|ROKYTNICE V ORLICKYCH HORACH: Rychnov, Bohemia|
A town in the Hradec Králové Region with around 2,500 inhabitants. The name of the town could be translated literally as Rokytnice in Orlice Mountains. Village Nebeská Rybná is an administrative part of Rokytnice v Orlických horách. The Jewish cemetery remnant of the former Jewish community in Rokytnice in the early 18th century was founded on sloping terrain in 1718. Its fate was affected by World War II, when headstones were used for paving the yards in the town center. The local Jewish poet Moritz Reich (1831-1857) is buried at the cemetery. Jewish Synagogue - Judaism Exposition in Podorlicko Region, Memorial of Karel Poláček - Rychnov nad Kněžnou:The synagogue dating back to the 17th century was damaged by fire and rebuilt in 1782. During the Nazi occupation, the synagogue was vandalised and its interior furnishings completely damaged. A total reconstruction was carried out in 1995 led to a May 19 Jewish Museum of the Podorlicko Region memorial of Karel Poláček officially opening in its premises for public viewing.
580 meters from Rokytnice v Orlických horách in the direction of Nebeská Rybná, is the delightful Julinčino (Julinka’s) Valley, a little village formed by just a few cottages. The first mention of what was then a charcoal burners’ settlement, dates from 1318. In the mid-16th century, there used to be a glass works. The original inhabitants were German. Following 1945, Czechs settled in the town. The first Jews came to Rokytnice in 1712. However, in WWII Jewish community members were taken to concentration camps. The tombstones from the Jewish cemetery were used to pave the yards in the center of the town. Recently, the cemetery has been partially restored. A cellar in a house in the town has remnants of a mikvah.[February 2009] Contact:
US Commission No. CZCE000396
Earliest known Jewish community was first quarter of 18th century. 1930 Jewish population was 4. Jewish population peaked about 1850 with 15-20 families; later, Jews moved to big towns. Independent congregation disbanded in 1893 but synagogue was used until early 20th century. Native writer Moritz Reich (1831-1847), author of short stories of the ghetto, was buried here. The unlandmarked Jewish cemetery originated in 1718 with last known Conservative Jewish burial before WWII. Between fields and woods, the isolated hillside has no sign or marker. Reached by turning directly off a public road, access is open to all via no wall, fence, or gate. The pre- and post-WWII size of cemetery is 0.0752 ha. 2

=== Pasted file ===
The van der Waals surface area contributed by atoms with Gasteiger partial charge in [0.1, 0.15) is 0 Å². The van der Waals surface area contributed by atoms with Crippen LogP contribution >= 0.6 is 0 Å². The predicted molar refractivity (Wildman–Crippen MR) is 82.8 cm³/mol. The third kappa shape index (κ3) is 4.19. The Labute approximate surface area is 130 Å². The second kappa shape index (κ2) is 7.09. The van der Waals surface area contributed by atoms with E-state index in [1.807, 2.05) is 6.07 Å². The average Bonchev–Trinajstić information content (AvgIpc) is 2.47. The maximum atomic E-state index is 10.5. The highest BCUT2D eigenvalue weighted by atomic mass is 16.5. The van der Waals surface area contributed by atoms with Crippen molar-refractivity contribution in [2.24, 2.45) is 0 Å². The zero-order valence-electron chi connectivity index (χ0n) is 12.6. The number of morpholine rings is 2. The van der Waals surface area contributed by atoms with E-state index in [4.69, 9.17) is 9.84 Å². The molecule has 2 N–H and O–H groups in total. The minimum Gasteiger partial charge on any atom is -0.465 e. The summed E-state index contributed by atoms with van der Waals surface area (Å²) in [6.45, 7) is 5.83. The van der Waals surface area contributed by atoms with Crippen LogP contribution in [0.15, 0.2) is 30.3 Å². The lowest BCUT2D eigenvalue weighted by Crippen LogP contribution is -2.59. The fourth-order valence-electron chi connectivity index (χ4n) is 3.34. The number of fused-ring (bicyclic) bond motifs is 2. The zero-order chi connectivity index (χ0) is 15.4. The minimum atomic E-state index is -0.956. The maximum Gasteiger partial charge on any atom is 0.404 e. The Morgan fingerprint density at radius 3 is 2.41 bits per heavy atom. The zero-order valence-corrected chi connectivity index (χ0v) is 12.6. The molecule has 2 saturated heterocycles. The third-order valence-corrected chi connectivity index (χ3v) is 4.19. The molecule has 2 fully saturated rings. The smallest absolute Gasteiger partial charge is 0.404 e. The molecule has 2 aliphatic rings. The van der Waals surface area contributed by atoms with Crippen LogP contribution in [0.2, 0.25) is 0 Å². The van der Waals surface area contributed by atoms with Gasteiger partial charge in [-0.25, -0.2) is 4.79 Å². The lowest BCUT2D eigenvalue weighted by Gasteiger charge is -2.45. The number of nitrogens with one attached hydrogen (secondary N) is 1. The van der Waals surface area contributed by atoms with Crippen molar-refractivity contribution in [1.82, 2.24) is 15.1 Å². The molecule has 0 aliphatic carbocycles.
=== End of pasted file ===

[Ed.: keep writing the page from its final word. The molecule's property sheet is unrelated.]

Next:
0-100 stones, about half in original location and 25%-50% toppled or broken, date from 1724-20th century. The granite and sandstone flat shaped stones, finely smoothed and inscribed stones or multi-stone monuments have Hebrew and German inscriptions. The cemetery contains no known mass graves or structures. Praha Jewish community owns cemetery. Adjacent properties are agricultural and woods. Occasionally, private visitors and local residents stop. Vandalism occurred prior to World War II 1938 by Nazis, during World War II, occasionally 1945-1991. Local non-Jewish residents and individuals or groups of non-Jewish origin did restoration in 1992. Now, individuals occasionally clear or clean. Praha Jewish congregation pays the caretaker. Moderate threats: uncontrolled access, pollution, vegetation and vandalism. Slight threat: weather erosion.
Engineer Mojmir Maly, Ve Stresovi ckach 58, 169 00 Praha 6; tel. 02/35-57-69 and Vlastmila Hamackova, Zabelska 37, 312 15 Plzen; tel. office 02/231-06-34 and Jiri Fiedler, Brickova 1916, 155 00 Praha 5; tel. 02/55-33-40 completed survey on 25 August 1992. Documentation: censuses of 1723, 1849, and 1930; cadastre of 1840 and 1856; notes of Statni Zidovske Muzeum Praha; Hugo Gold: Die Juden und Judengemeinden Bohemens (1934); and Vestnik ZNO, XII, no. 34. No site visits or interviews occurred.
|Last Updated on Tuesday, 24 February 2009 20:50|